Engineers at the University of New South Wales are developing a machine learning app that could one day make dementia testing among the elderly as simple as speaking into a phone.
The app uses speech-analysis algorithms to combine memory recall tests with an examination of paralinguistic features of speech like rhythm, pitch, volume and intonation.
Dr Beena Ahmed, the lead engineering researcher from UNSW’s School of Electrical Engineering and Telecommunications working on the new algorithms, said an objective analytical tool could be immensely valuable.
“The tool will essentially replace current subjective, time-consuming procedures that have limited diagnostic accuracy,” she said.
Through the app, a participant listens to a list of 15 words and then repeats as many as they can remember - a process which is repeated three times using the same list of words.
After a gap of 20 minutes, the person is then asked to recall as many of the words as possible.
Meanwhile, the app listens out for accurate recall of the words and other tell-tale signs of dementia including frequent pauses while searching for a word, repeated or restarted phrases, repeated or extended syllables, frequent filler words like 'um's and 'ah's, mispronunciations and word substitutions.
It also listens out for other known markers in a speaker’s melody, intonation and rhythm.
Early trial results appear promising, Dr Ahmed said after presenting a paper on the research at IEEE EMB Strategic Conference on Healthcare Innovations in the US.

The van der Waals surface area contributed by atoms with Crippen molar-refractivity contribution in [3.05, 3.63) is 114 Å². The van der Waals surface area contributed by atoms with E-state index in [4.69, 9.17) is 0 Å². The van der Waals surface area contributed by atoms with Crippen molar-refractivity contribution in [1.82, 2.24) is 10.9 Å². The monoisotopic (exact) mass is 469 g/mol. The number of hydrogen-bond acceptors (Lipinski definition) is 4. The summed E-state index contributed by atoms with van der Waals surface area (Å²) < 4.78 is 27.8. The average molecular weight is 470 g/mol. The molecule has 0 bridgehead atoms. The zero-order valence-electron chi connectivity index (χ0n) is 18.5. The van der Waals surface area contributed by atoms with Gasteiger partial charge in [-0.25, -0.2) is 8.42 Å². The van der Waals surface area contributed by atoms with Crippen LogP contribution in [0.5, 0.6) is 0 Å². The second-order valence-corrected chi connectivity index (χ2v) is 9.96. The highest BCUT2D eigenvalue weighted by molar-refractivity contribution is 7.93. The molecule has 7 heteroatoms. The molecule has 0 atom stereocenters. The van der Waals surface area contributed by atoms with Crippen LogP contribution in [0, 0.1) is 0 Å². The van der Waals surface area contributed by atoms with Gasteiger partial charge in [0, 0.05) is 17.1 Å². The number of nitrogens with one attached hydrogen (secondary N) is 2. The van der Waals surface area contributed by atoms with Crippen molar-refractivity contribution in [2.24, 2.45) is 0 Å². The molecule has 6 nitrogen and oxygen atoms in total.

“Initial studies by our team have shown that it is possible to discriminate between participants at high risk and low risk of dementia as determined by clinicians with an accuracy of 94.7 percent when trained with paralinguistic features only, and 97.2 percent when trained with paralinguistic and episodic memory features using audio recordings of participants completing an episodic memory test,” she said.
She said the results are an improvement on current assessments like the Mini-Mental State Exam and the Mini-Cog test, which work on similar principles but can produce subjective results.
“Accurately scoring assessments like these is subjective, depending on the expertise of the clinician, test conditions, patient condition and other factors,” Ahmed said
“Also, access to specialist services is challenging and often inequitable, especially in rural and remote areas. Speech, on the other hand is easy to collect, even remotely over the phone, is cost-effective and non-invasive.
“And as our speech-based assessment will be performed computationally, it is less susceptible to subjective biases.”
A screening tool that could be reliably performed by any GP or through telehealth services could increase the likelihood that people at risk of cognitive decline get identified sooner so they can be provided with early treatment to delay the onset of more severe conditions like dementia.
“Recent studies have found that the trajectory of cognitive decline can be modified with lifestyle-based interventions (such as mental exercises) in those with mild cognitive impairment,” Ahmed added.
“It can also help reduce anxiety around self-perceived cognitive symptoms when objective testing determines that performance is within normal range or has not declined beyond evidence-based thresholds.
“Practitioners could use the results to direct those at high likelihood of cognitive impairment to primary care for further assessment and care as well as link users to validated primary and secondary prevention tools.”
Similarly, the app could help ease the demand for specialist services by reducing unnecessary referrals.
Ahmed said the app could be ready for large scale clinical use within five to 10 years.